Research in Brief: The What, Why, and How


In Research In Brief: The What, Why, and How, we explore new research from the UW–Madison Department of Biochemistry to learn more about the world around us — and inside us. In this edition: Diversity is the key to survival for the beneficial bacteria living in your gut microbiome. Now, scientists have new ways to explore the wide genetic diversity within a species of bacteria essential to human gut health.

WHAT you need to know

Your gut is a constantly shifting ecosystem. Everything you do — what you eat, how much you exercise, the air you breathe, the medications you take — can impact the environment of the trillions of microbes that call you their home. An illness, change in diet, or antibiotics can all affect beneficial bacteria living in your gut microbiome.

Diversity is key to survival for these single-celled organisms. Within a single species of bacteria, some individuals may be very good at finding food when resources are scarce, while others may be more likely to survive an attack by bacteriophages (viruses that attack bacteria). Through diversity, bacteria can hedge against environmental stressors and increase the chances that the population will survive.

Bacteria have evolved with mechanisms to increase diversity across a species. Some species of bacteria maintain genetic diversity by employing reversible changes which alter the architecture of their cell surface, or shell. One of the ways these changes are controlled is through a series of on/off switches called “promoters.” If a promoter is turned on, the bacterium can produce a protein that will impact the cell surface; if the promoter is turned off, it cannot produce the protein. Bacteria have multiple promoters that can be turned on and off in different combinations.

WHY it matters

This kind of diversity determines how the bacteria interact with each other and with their environment. Thanks to variability in cell surfaces, some bacteria may be impermeable to antibiotics, immune to bacteriophages, unresponsive to host immune system responses, or more inclined to interact with their neighbors. Cell surface diversity allows bacteria to diversify their arsenal, enabling populations of bacteria to survive in changing environments. It also impacts fitness — the ability of individuals to survive adverse environmental conditions and pass on their genes to the next generation.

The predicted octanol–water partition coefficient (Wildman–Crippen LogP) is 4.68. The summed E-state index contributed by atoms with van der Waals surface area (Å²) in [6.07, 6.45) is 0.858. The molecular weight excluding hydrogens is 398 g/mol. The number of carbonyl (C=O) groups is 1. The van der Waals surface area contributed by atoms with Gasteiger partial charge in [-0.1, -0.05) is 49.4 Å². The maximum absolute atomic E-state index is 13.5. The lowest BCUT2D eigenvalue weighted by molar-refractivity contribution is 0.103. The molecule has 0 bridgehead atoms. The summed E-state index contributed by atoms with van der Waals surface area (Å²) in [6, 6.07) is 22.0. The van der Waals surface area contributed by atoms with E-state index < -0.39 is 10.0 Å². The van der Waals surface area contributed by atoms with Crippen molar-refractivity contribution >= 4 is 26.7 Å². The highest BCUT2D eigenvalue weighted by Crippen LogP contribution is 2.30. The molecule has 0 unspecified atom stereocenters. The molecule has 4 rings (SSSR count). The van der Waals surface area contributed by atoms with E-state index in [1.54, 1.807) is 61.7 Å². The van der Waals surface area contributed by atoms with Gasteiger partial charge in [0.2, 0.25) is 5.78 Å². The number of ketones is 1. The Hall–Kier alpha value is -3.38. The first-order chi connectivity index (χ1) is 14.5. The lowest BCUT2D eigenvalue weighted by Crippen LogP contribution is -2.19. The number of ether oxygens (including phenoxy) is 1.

Until recently, it has not been possible to study promoter orientation in large numbers of individual bacteria. Researchers have only been able to study populations of bacteria and estimate the ratios of promoters turned on or off. This has limited their ability to explore whether specific combinations of promoters hold key opportunities for therapeutic treatments by enabling more targeted uses of antibiotics and bacteriophages.

HOW our scientists made progress

Researchers in the Landick and Venturelli labs have, for the first time, been able to explore the genetic diversity by examining promoter orientation among individuals within a population of Bacteroides fragilis, a species of bacteria essential to human gut health. Their findings have been published in Science Advances.

Diversity in cell surface structure increases over time in populations of Bacteroides fragilis
This time lapse depicts a population of B. fragilis which begins at time 0 as a population with a single cell surface architecture. Over a 24-hour period, the diversity of cell surface architecture in the population increases.

By developing new techniques that allow researchers to isolate and examine a large number of individual cells, the scientists were able to sequence parts of the genome of tens of thousands of B. fragilis cells and identify which promoters were on and which were off in each cell. They also tracked changes in which promoters were on and off in individual cells over time. The composition of promoter orientations within a population at any given moment is, in part, a reflection of environmental pressures.

This method is now starting to give scientists a glimpse into the biochemical mechanisms responsible for turning promoters on and off, and opens the door to new avenues of research. Researchers will also be able to track how a population responds to environmental stressors and can ask specific questions about how bacteria in the gut microbiome respond to everyday health concerns such as inflammation, competition with pathogenic bacteria, and exposure to antibiotics.

This information plays an essential role in identifying how to support and maintain the bacteria crucial to our health. By learning more about the diversity that sustains the gut microbiome, we learn more about how and why the human gut responds to normal fluctuations in our daily lives — such as an increase in stress or a course of antibiotics — as well as larger environmental shifts, such as air and water quality.

Written by Renata Solan.


This edition of Research in Brief: The What, Why, and How is based on the following publication:

Freeman, L., Saba, J., Qian, Y., Ross, T., Landick, R., Venturelli, O. Single-cell analysis of multiple invertible promoters reveals differential inversion rates as a strong determinant of bacterial population heterogeneity, Sci. Adv., 2023 Aug 4, 9(31).

Financial support for this work was provided by the National Institutes of Health (T32 GM135066, T32 GM008349, F31 GM142153, R35 GM124774, R35 GM12477409, R21 AI156438), the Army Research Office (W911NF-19-1-0269), the Burroughs Wellcome Fund, WARF, and UW–Madison.